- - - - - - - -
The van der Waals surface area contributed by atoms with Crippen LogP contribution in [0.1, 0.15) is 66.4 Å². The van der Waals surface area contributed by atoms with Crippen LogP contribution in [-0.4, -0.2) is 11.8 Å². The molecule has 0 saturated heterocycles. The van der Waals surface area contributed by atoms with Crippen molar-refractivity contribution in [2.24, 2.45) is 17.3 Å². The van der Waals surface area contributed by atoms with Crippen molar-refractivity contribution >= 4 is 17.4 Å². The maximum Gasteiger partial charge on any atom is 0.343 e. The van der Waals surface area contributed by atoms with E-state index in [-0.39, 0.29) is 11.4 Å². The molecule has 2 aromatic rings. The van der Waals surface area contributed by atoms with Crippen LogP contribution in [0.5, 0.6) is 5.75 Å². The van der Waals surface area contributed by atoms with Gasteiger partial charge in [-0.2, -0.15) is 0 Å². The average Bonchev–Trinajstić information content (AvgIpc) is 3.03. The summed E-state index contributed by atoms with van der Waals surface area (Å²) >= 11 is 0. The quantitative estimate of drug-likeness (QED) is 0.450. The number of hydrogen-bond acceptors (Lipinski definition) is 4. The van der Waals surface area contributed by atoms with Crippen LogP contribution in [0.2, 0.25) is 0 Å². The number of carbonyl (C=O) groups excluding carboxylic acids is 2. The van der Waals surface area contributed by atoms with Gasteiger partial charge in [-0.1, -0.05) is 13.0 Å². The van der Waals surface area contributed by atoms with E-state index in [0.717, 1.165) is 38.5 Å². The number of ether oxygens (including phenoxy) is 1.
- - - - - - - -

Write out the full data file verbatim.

The van der Waals surface area contributed by atoms with Crippen LogP contribution in [0.1, 0.15) is 66.4 Å². The van der Waals surface area contributed by atoms with Crippen LogP contribution in [-0.4, -0.2) is 11.8 Å². The molecule has 0 saturated heterocycles. The van der Waals surface area contributed by atoms with Crippen molar-refractivity contribution in [2.24, 2.45) is 17.3 Å². The van der Waals surface area contributed by atoms with Crippen molar-refractivity contribution >= 4 is 17.4 Å². The maximum Gasteiger partial charge on any atom is 0.343 e. The van der Waals surface area contributed by atoms with E-state index in [-0.39, 0.29) is 11.4 Å². The molecule has 2 aromatic rings. The van der Waals surface area contributed by atoms with Crippen LogP contribution in [0.5, 0.6) is 5.75 Å². The van der Waals surface area contributed by atoms with Gasteiger partial charge in [-0.2, -0.15) is 0 Å². The average Bonchev–Trinajstić information content (AvgIpc) is 3.03. The summed E-state index contributed by atoms with van der Waals surface area (Å²) >= 11 is 0. The quantitative estimate of drug-likeness (QED) is 0.450. The number of hydrogen-bond acceptors (Lipinski definition) is 4. The van der Waals surface area contributed by atoms with Crippen LogP contribution in [0.2, 0.25) is 0 Å². The number of carbonyl (C=O) groups excluding carboxylic acids is 2. The van der Waals surface area contributed by atoms with Gasteiger partial charge in [-0.1, -0.05) is 13.0 Å². The van der Waals surface area contributed by atoms with E-state index in [0.717, 1.165) is 38.5 Å². The number of ether oxygens (including phenoxy) is 1.